We all know about the importance of freshness in beer, right? About how all but a small fraction of beers – and wines, for that matter – taste best when they are consumed soon after packaging?
Of course, we do. But what about spirits?
For many of us, spirits are considered bullet-proof. Open the bottle, pour a shot or three and stick it back in the cupboard for a later time, occasionally a much later time. Do it again in a few months, and then again a few months after that, and before you know it you have a bottle of whisky or rum or gin that’s been open and exposed to air for over a year. Which is precisely what happened to me recently.
I have a rather large liquor cabinet – that’s not bragging, just a consequence of the job I do – and because of this fact, bottles occasionally get, well, lost in it. I don’t mean for it to happen, it just does. Sometimes to bottles I’d really rather be drinking than avoiding.
And so it was that when I went to place a new bottle of Rogue Spruce Gin into the cabinet recently, I discovered hidden in the back of the clear liquors shelf an older bottle of the same spirit, probably about eighteen months or so old. I honestly didn’t know it was there, and bemoaned the loss of the inch or so of gin sitting in it, but, ever the opportunist, recognized in it a chance to experiment with fresh and stale flavours in gin. So out it, and the new bottle, came.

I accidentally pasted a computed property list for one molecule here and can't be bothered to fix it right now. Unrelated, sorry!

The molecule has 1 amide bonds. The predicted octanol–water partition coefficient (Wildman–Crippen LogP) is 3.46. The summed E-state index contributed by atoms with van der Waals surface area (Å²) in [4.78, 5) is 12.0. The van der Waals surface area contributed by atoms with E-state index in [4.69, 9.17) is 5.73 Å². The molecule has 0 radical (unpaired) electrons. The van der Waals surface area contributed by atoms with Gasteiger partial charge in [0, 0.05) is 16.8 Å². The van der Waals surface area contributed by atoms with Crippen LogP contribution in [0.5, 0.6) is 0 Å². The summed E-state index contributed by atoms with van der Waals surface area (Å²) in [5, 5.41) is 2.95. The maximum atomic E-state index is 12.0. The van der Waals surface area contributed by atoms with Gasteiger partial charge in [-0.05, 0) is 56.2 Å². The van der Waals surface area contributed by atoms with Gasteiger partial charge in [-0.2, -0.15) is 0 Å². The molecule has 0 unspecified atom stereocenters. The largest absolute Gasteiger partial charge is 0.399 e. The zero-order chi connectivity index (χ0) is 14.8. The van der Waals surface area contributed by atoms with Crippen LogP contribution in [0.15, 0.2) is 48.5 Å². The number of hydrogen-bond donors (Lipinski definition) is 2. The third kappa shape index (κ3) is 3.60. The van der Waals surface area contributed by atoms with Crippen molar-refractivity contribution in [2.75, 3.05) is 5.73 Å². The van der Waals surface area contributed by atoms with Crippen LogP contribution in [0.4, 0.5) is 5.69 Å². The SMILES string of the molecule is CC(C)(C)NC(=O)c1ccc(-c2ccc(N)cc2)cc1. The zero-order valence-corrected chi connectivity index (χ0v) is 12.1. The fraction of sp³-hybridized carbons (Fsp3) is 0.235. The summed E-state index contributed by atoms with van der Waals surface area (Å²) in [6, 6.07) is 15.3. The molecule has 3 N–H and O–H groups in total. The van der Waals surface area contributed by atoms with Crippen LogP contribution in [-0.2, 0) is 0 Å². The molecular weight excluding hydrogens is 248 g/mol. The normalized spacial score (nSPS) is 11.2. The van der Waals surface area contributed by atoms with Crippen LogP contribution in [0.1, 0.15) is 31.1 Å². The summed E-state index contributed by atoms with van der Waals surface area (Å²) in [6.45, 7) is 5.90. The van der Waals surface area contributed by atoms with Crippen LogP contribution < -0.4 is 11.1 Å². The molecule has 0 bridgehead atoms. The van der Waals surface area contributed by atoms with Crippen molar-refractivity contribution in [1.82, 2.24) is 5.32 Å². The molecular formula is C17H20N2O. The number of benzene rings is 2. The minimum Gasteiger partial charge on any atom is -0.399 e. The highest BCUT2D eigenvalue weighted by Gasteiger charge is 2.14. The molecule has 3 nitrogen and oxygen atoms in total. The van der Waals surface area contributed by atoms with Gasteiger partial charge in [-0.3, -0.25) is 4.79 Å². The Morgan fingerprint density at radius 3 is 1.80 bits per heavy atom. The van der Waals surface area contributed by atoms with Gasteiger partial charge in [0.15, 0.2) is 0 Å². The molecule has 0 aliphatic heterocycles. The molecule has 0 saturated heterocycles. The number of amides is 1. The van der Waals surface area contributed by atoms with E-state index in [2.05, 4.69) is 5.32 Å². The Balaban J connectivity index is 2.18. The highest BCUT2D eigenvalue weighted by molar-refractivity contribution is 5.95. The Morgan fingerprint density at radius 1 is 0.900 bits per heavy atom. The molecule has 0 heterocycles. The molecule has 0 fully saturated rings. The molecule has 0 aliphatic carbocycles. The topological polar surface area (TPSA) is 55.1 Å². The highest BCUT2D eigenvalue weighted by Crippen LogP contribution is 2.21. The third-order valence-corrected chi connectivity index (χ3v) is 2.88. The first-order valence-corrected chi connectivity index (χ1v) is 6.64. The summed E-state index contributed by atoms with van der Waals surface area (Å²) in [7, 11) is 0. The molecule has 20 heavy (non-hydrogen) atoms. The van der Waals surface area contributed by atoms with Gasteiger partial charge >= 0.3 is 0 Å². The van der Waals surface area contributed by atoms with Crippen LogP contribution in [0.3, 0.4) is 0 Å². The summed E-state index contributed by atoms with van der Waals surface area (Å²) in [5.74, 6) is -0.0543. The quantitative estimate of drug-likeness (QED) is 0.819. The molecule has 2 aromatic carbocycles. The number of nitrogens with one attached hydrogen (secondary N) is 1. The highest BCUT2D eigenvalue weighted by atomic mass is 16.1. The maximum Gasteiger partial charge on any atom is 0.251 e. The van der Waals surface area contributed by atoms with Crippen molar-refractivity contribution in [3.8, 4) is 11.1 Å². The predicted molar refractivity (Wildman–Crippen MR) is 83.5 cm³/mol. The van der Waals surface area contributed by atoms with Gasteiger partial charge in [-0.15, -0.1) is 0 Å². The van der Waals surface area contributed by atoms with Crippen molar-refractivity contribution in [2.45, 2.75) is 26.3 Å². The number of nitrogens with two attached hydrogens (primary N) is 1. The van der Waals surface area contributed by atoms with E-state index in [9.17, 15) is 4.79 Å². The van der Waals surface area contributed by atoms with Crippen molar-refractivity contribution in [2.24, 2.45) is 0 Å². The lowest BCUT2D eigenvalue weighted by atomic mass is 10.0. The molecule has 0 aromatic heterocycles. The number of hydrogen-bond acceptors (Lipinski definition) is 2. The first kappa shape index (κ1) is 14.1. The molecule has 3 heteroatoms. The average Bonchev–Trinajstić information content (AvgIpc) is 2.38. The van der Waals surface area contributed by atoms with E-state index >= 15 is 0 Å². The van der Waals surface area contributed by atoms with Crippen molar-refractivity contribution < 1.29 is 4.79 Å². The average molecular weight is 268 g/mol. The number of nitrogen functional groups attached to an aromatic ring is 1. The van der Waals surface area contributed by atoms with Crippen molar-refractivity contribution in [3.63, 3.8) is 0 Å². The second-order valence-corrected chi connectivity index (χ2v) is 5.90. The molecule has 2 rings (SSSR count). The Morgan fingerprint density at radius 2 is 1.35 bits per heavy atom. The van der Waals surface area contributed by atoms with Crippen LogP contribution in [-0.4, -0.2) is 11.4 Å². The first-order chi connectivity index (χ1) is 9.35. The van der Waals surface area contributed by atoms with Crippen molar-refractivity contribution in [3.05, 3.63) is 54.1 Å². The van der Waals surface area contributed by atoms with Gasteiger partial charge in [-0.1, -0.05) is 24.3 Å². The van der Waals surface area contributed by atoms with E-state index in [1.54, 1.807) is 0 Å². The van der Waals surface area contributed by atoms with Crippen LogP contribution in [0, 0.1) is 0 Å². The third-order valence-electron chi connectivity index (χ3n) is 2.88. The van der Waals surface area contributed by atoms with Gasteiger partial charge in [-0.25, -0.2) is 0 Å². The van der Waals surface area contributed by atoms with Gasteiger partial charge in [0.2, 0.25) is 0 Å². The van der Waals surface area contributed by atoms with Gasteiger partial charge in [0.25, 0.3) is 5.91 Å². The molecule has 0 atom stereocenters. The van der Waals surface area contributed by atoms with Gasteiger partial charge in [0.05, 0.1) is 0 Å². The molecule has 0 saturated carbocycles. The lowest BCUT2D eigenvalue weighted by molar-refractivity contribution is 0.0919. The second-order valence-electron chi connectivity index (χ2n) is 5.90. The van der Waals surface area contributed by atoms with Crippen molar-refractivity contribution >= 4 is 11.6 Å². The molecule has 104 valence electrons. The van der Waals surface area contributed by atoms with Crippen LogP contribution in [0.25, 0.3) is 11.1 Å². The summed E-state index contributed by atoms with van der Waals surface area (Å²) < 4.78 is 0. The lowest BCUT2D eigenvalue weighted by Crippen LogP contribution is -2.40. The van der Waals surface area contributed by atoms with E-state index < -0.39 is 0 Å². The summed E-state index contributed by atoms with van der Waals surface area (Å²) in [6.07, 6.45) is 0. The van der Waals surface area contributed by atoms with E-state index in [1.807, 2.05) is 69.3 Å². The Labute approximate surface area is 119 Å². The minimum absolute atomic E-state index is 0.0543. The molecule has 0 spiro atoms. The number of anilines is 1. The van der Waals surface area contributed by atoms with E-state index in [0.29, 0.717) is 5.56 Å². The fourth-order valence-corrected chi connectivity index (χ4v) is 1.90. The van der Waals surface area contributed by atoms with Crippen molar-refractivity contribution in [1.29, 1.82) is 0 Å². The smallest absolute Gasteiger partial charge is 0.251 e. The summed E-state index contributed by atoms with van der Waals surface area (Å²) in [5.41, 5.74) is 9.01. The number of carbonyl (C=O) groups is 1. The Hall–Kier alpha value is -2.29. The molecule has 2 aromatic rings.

I poured about an ounce of each and first nosed, then tasted them, after which I closed my eyes, moved the glasses around enough that I forgot which was which and did it all again. Here’s what I found.
There was no question as to which was the older gin. In place of the fresh evergreen aromas that pretty much leap from the glass of fresh gin, the unintentionally aged spirit showed more of a menthol and mint character, and a flatness of aroma and taste that I associate with dried herbs that have passed their use by date. (Remember, kids, never let your spices see their first birthday!) Where the new spirit has a liveliness and vivacity that makes it dance on your tongue – and how the Rogue Gin do dance! – the older one just sat there, being alcoholic and drab.
My friend and Malt Advocate publisher John Hansell places tight restrictions on how long he allows an open bottle of whisky to remain on his shelf, hosting regular tastings and social occasions to use up the good ones that have been hanging around too long. This is why. Liquor is not bullet-proof, and the character of some, like the fragrant beauty of a good gin, is even more fragile than that of others. End of lesson.
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